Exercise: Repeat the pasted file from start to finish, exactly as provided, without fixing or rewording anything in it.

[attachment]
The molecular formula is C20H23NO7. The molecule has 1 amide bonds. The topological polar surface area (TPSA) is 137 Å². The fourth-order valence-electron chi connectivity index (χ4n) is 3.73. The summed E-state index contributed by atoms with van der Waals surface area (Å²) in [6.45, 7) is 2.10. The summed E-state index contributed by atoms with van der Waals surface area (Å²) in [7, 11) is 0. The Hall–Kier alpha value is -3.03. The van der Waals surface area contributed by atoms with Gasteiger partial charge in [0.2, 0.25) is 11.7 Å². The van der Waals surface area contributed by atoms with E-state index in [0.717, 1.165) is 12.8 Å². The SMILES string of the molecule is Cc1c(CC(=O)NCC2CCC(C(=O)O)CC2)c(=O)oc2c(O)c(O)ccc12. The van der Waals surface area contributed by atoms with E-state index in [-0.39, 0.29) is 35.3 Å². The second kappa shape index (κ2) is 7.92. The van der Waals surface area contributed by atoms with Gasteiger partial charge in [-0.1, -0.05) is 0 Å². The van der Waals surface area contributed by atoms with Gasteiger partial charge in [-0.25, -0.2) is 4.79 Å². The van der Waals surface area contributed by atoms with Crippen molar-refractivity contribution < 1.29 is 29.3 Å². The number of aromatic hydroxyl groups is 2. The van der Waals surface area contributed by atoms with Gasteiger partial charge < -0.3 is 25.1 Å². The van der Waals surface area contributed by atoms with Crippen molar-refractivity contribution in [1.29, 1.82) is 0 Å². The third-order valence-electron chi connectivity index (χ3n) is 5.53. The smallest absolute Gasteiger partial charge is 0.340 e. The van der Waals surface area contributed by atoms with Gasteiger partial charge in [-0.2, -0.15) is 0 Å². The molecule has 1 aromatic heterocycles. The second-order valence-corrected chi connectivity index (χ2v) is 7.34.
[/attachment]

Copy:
The molecular formula is C20H23NO7. The molecule has 1 amide bonds. The topological polar surface area (TPSA) is 137 Å². The fourth-order valence-electron chi connectivity index (χ4n) is 3.73. The summed E-state index contributed by atoms with van der Waals surface area (Å²) in [6.45, 7) is 2.10. The summed E-state index contributed by atoms with van der Waals surface area (Å²) in [7, 11) is 0. The Hall–Kier alpha value is -3.03. The van der Waals surface area contributed by atoms with Gasteiger partial charge in [0.2, 0.25) is 11.7 Å². The van der Waals surface area contributed by atoms with E-state index in [0.717, 1.165) is 12.8 Å². The SMILES string of the molecule is Cc1c(CC(=O)NCC2CCC(C(=O)O)CC2)c(=O)oc2c(O)c(O)ccc12. The van der Waals surface area contributed by atoms with E-state index in [-0.39, 0.29) is 35.3 Å². The second kappa shape index (κ2) is 7.92. The van der Waals surface area contributed by atoms with Gasteiger partial charge in [-0.1, -0.05) is 0 Å². The van der Waals surface area contributed by atoms with Gasteiger partial charge in [-0.25, -0.2) is 4.79 Å². The van der Waals surface area contributed by atoms with Crippen molar-refractivity contribution < 1.29 is 29.3 Å². The number of aromatic hydroxyl groups is 2. The van der Waals surface area contributed by atoms with Gasteiger partial charge < -0.3 is 25.1 Å². The van der Waals surface area contributed by atoms with Crippen molar-refractivity contribution in [1.29, 1.82) is 0 Å². The third-order valence-electron chi connectivity index (χ3n) is 5.53. The smallest absolute Gasteiger partial charge is 0.340 e. The van der Waals surface area contributed by atoms with Gasteiger partial charge in [-0.2, -0.15) is 0 Å². The molecule has 1 aromatic heterocycles. The second-order valence-corrected chi connectivity index (χ2v) is 7.34.